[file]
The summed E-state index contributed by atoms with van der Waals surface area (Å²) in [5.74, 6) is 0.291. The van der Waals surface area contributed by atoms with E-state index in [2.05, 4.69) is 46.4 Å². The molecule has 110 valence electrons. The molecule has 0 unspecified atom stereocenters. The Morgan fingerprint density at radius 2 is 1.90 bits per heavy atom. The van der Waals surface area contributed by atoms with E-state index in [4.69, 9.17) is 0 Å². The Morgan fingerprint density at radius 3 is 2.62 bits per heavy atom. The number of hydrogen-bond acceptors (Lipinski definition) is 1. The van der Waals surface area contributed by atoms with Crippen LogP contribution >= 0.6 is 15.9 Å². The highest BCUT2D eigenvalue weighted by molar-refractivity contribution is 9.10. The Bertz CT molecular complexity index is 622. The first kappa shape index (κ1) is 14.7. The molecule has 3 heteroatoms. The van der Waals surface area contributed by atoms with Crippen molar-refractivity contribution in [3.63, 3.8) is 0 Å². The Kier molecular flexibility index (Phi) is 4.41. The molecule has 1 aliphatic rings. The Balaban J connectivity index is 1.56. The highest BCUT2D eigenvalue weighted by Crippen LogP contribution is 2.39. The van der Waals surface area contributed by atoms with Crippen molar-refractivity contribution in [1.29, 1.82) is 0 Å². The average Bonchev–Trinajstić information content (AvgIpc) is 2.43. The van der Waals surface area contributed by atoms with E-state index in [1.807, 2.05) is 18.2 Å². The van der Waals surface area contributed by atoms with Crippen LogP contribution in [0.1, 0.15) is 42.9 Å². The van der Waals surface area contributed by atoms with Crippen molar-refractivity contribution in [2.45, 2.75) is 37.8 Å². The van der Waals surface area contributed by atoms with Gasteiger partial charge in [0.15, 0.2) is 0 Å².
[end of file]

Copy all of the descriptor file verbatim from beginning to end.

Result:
The summed E-state index contributed by atoms with van der Waals surface area (Å²) in [5.74, 6) is 0.291. The van der Waals surface area contributed by atoms with E-state index in [2.05, 4.69) is 46.4 Å². The molecule has 110 valence electrons. The molecule has 0 unspecified atom stereocenters. The Morgan fingerprint density at radius 2 is 1.90 bits per heavy atom. The van der Waals surface area contributed by atoms with E-state index in [4.69, 9.17) is 0 Å². The Morgan fingerprint density at radius 3 is 2.62 bits per heavy atom. The number of hydrogen-bond acceptors (Lipinski definition) is 1. The van der Waals surface area contributed by atoms with Crippen LogP contribution >= 0.6 is 15.9 Å². The highest BCUT2D eigenvalue weighted by molar-refractivity contribution is 9.10. The Bertz CT molecular complexity index is 622. The first kappa shape index (κ1) is 14.7. The molecule has 3 heteroatoms. The van der Waals surface area contributed by atoms with Crippen molar-refractivity contribution in [3.63, 3.8) is 0 Å². The Kier molecular flexibility index (Phi) is 4.41. The molecule has 1 aliphatic rings. The Balaban J connectivity index is 1.56. The highest BCUT2D eigenvalue weighted by Crippen LogP contribution is 2.39. The van der Waals surface area contributed by atoms with Crippen molar-refractivity contribution in [1.29, 1.82) is 0 Å². The average Bonchev–Trinajstić information content (AvgIpc) is 2.43. The van der Waals surface area contributed by atoms with E-state index in [1.807, 2.05) is 18.2 Å². The van der Waals surface area contributed by atoms with Crippen LogP contribution in [0.1, 0.15) is 42.9 Å². The van der Waals surface area contributed by atoms with Crippen molar-refractivity contribution in [2.45, 2.75) is 37.8 Å². The van der Waals surface area contributed by atoms with Gasteiger partial charge in [0.15, 0.2) is 0 Å².